12 Top Tips for the Ideal Interior Design Brief
A critical part of the residential interior design process is the Design Brief. Your brief will form the foundation for your interior design project, encompassing not only your likes and dislikes but the hopes, dreams and expectations you have for your interior space. By creating a design brief, you and your designer will have a clear understanding of the requirements of your project. Committing some time and thought at the start of your project can save you a whole load of time, money and stress later!
Not sure what to include?
The pointers below and questions our template are typical of how we approach a design brief for a new Honour Creative client. Use these to generate some ideas for your project, complete the handy template and your perfect interior design brief will be done in no time and you’ll be ready to move on to the next step in your project: finding an interior designer.
WRITING THE BRIEF
- As with any project, let’s start with your objectives; what do you want to achieve? Consider how you want the space to look… how it works and functions for you (and your family) and how it will make you feel.
- Identify your interior design style. If you’re unsure about what that is, think about other areas in your life where you feel more confident about your style. What do you like to wear? Where do you like to shop, eat out, relax? Homes, like our clothes, are an extension of ourselves and, like our clothes, the better they fit our true selves and lifestyle, the more comfortable and confident we feel in them. Are you a dedicated follower of fashion for example, an easy, breezy, comfy and relaxed guy/gal or do you prefer classic lines and tailored clothing?
- Become aware of how you operate within your existing space; what does and doesn’t work? Interior design encompasses the functioning of the space as well as how it looks and feels — and if there are aspects of how your space functions that inhibit or irritate you, your space will never feel right, no matter how great it looks!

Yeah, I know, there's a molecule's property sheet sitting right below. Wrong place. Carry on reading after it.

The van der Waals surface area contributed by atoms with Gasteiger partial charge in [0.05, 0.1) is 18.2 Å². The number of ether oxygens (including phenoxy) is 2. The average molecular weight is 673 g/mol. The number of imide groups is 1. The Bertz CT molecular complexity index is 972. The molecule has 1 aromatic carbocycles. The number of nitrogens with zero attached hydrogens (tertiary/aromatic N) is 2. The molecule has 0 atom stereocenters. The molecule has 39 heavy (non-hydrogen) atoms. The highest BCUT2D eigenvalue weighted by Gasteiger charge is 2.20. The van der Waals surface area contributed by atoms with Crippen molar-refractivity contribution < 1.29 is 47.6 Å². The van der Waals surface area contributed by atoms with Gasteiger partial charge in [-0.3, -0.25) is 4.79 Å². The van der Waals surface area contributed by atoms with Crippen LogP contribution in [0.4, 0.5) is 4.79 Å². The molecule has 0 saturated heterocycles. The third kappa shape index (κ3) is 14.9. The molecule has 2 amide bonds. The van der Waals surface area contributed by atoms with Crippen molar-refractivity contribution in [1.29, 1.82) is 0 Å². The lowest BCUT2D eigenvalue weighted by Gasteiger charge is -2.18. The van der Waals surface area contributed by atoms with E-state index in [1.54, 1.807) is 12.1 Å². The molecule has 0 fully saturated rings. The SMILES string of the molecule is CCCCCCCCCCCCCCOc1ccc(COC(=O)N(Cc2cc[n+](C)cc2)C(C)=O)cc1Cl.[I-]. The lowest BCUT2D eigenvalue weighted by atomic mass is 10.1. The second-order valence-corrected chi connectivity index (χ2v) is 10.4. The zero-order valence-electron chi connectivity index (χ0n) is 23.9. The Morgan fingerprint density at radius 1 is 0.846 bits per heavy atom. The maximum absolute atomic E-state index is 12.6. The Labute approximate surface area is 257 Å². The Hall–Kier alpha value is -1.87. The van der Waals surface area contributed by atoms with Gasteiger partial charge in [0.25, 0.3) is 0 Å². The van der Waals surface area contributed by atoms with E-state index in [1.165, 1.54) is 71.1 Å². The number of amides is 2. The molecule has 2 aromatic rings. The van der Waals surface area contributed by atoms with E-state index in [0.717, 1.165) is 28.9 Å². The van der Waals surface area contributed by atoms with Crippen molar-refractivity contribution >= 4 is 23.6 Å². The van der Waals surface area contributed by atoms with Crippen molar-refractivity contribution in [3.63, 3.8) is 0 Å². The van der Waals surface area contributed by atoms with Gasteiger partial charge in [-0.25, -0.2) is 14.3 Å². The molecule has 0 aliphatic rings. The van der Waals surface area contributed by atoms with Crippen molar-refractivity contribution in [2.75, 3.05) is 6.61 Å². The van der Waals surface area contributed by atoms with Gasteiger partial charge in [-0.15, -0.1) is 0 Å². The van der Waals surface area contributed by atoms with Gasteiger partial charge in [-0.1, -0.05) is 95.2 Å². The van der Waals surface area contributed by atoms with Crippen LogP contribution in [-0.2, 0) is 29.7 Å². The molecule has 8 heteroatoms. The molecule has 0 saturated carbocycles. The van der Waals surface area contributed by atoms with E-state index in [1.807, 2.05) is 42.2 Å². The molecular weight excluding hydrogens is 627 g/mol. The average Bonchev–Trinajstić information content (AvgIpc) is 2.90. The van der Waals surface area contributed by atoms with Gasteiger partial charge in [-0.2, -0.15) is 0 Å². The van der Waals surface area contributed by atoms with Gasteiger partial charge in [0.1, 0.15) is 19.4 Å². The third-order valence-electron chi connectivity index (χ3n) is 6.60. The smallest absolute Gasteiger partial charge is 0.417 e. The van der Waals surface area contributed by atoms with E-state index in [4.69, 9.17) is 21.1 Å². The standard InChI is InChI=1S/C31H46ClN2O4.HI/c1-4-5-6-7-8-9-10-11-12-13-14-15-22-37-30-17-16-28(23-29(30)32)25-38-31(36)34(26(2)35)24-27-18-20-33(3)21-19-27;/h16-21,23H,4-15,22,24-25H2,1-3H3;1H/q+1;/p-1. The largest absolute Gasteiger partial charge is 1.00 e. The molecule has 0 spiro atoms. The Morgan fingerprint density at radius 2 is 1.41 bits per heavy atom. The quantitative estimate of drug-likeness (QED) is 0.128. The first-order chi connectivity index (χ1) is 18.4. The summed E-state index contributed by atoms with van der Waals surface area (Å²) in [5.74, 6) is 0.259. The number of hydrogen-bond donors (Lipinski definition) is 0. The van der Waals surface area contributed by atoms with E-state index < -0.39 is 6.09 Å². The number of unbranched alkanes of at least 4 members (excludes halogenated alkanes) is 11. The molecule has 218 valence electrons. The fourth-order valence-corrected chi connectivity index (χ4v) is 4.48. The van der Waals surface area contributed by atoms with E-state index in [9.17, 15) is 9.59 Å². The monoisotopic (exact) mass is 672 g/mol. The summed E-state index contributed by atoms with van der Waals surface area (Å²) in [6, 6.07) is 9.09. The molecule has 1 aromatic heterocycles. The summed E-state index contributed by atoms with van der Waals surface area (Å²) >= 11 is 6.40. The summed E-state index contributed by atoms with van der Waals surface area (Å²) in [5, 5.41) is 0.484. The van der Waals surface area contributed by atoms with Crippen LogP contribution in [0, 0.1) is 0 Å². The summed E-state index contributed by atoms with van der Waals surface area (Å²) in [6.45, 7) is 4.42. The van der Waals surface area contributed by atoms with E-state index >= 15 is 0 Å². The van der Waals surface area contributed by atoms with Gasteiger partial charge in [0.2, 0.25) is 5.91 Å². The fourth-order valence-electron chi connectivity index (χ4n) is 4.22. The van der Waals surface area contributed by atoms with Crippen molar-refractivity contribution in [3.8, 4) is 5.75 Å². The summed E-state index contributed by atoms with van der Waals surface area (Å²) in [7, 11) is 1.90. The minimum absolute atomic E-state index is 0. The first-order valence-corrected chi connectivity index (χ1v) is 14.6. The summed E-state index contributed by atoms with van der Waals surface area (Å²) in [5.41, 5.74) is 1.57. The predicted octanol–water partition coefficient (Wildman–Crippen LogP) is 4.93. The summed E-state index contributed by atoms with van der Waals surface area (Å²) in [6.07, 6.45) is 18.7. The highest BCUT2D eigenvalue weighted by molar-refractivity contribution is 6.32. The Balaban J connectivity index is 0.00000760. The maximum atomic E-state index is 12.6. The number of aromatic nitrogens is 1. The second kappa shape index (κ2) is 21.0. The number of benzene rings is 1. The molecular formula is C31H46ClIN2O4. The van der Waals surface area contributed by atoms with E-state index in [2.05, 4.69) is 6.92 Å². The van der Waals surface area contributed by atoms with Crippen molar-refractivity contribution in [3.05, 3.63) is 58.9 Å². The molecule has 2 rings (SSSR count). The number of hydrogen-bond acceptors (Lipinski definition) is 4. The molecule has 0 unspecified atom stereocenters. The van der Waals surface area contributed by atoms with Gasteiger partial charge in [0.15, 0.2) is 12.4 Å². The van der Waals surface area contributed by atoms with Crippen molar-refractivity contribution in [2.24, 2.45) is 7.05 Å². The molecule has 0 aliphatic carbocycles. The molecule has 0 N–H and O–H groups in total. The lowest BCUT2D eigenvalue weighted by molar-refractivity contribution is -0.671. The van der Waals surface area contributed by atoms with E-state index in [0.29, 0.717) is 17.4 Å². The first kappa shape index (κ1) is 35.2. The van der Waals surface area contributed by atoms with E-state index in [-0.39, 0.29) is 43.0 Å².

- How do you want the spaces in your home to relate to each other? Should they feel distinct to emphasise a special use or should they tightly match to create a larger overall impression?
- Does the scope of your brief include space planning? For example, the number and uses of rooms, who uses the spaces, at what times and for how long?
- What words and emotions would you like to evoke in yourself and others when entering your home? Consider what would be the ultimate compliment to you when friends first see your new space.
- Identify key places where you have felt truly happy. This may be holiday spots, previous homes, even work! What is/was it about these places that felt ‘right’?
- Find images that help capture the mood, contain a detail or feature a colour that you respond to. You might even identify some features you don’t like! Being clear about what you don’t like is just as important as identifying what you DO like.
- What likes/dislikes are shared amongst all members of your household and what are you not in agreement about? The planning stage is generally the best time to tackle these inconsistencies.
- Identify your heating, cooling and ventilation requirements and the impact of natural light on your space(s) — do you want more or less?
- Budget. Be very clear about how much money you want to spend on your project.
- Timeframe. When would you like the project to start? Is there a specific deadline for completion of the project or are you fairly relaxed about timeframe? Is there a specific reason for a deadline such as family visiting from overseas for example.
Finally, in the words of the song…
“Two out of three ain’t bad.” In my 20 years’ experience in the field of design, when considering time, budget and quality you can realistically only have two. So please be wary of any interior designer who promises all three (tight timeframe, superior quality and low budget). You’re likely to be disappointed.
To download our complete Top Tips Design brief and template click here
Looking for guidance for a commercial project? The basic considerations are similar but the objectives for work or community spaces will obviously be quite different, so give me a call on 027 474 9194 to discuss.